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Publication numberUS7496698 B2
Publication typeGrant
Application numberUS 11/086,713
Publication dateFeb 24, 2009
Filing dateMar 22, 2005
Priority dateMar 22, 2005
Fee statusLapsed
Also published asUS20060218316
Publication number086713, 11086713, US 7496698 B2, US 7496698B2, US-B2-7496698, US7496698 B2, US7496698B2
InventorsGiora Biran, John Lewis Hufferd, Zorik Machulsky, Vadim Makhervaks, Renato John Recio
Original AssigneeInternational Business Machines Corporation
Export CitationBiBTeX, EndNote, RefMan
External Links: USPTO, USPTO Assignment, Espacenet
System and method for efficient implementation of a shared receive queue
US 7496698 B2
Abstract
A method, computer program product, and a data processing system for posting and retrieving WQEs to a shared receive queue in a manner that alleviates head-of-line blocking issues is provided. The present invention provides a shared receive queue and a posting routine for allowing non-sequential work request postings in the shared receive queue. Additionally, a fetch routine is provided for non-sequential fetching of work queue elements from the shared receive queue.
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Claims(24)
1. A method that facilitates non-sequential posting and retrieving of work queue elements to and from a shared receive queue, the method comprising the computer implemented steps of:
including, in each one of the work queue elements, a first field for storing a first state indicator that indicates whether the work queue element is in a completed state;
including, in each one of the work queue elements, a second field for storing a second state indicator that indicates whether the work queue element is in an in-processing state;
including, in each one of the work queue elements, a third field for storing a third state indicator that indicates whether the work queue element is in a posted state;
wherein multiple work queue elements are in only one of the completed state, in-processing state, and posted state at a time;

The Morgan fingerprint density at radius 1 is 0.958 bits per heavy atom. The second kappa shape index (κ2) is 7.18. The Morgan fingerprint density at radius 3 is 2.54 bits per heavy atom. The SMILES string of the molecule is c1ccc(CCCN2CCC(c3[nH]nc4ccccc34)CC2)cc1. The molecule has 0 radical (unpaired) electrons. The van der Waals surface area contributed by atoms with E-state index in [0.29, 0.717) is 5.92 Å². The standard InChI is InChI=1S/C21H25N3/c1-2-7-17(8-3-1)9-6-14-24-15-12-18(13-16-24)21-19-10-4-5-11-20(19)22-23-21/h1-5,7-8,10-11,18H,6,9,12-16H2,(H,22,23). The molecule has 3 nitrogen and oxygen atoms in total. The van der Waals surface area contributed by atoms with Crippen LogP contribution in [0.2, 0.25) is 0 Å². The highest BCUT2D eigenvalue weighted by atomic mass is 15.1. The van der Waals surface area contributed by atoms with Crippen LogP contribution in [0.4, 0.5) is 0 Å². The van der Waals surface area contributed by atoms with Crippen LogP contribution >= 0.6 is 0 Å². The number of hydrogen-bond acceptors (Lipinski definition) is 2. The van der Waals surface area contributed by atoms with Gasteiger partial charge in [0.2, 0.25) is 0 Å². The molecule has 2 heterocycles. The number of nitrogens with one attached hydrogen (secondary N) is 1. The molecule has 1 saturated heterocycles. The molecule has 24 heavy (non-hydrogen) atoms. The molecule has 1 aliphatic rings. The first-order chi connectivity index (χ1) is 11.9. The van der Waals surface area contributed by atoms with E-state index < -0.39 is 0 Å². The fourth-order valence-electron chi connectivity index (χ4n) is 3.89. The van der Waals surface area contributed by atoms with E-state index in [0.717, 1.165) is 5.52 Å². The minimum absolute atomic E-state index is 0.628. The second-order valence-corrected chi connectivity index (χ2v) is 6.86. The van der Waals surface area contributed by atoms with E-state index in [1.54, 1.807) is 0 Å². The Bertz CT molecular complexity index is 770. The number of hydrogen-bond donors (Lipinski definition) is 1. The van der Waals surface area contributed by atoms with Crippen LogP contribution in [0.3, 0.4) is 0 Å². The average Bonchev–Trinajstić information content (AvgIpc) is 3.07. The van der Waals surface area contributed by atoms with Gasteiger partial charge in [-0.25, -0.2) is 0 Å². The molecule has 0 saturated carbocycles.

generating, by a consumer, a first work queue element for posting to the shared receive queue, the queue including a plurality of entries;
sequentially traversing and evaluating the plurality of entries until a first entry is located that includes a second work queue element having a first state indicator that indicates that the second work queue element has completed processing; and
responsive to locating the first entry, writing the first work queue element to the first entry.
2. The method of claim 1, further comprising:
for each one of the work queue elements:
transitioning the work queue element to the posted state when the work queue element is written to the shared receive queue;
transitioning the work queue element from the posted state to the in-processing state when hardware fetches the work queue element; and
transitioning the work queue element from the in-processing state to the completed state when the work queue element has completed.
3. The method of claim 1, further comprising:
responsive to writing the first work queue element, writing a value to the first state indicator included in the first work queue element that indicates that the first work queue element has not completed processing.
4. The method of claim 1, further comprising:
responsive to writing the first work queue element to the first entry, updating the third state indicator for the first work queue element to indicate that the first work queue element has posted.
5. The method of claim 1, wherein the step of sequentially traversing and evaluating is repeated until a tail entry of the plurality of entries is reached, the method further comprising referencing a head entry of the shared receive queue and repeating the traversing and evaluating steps until locating the first entry.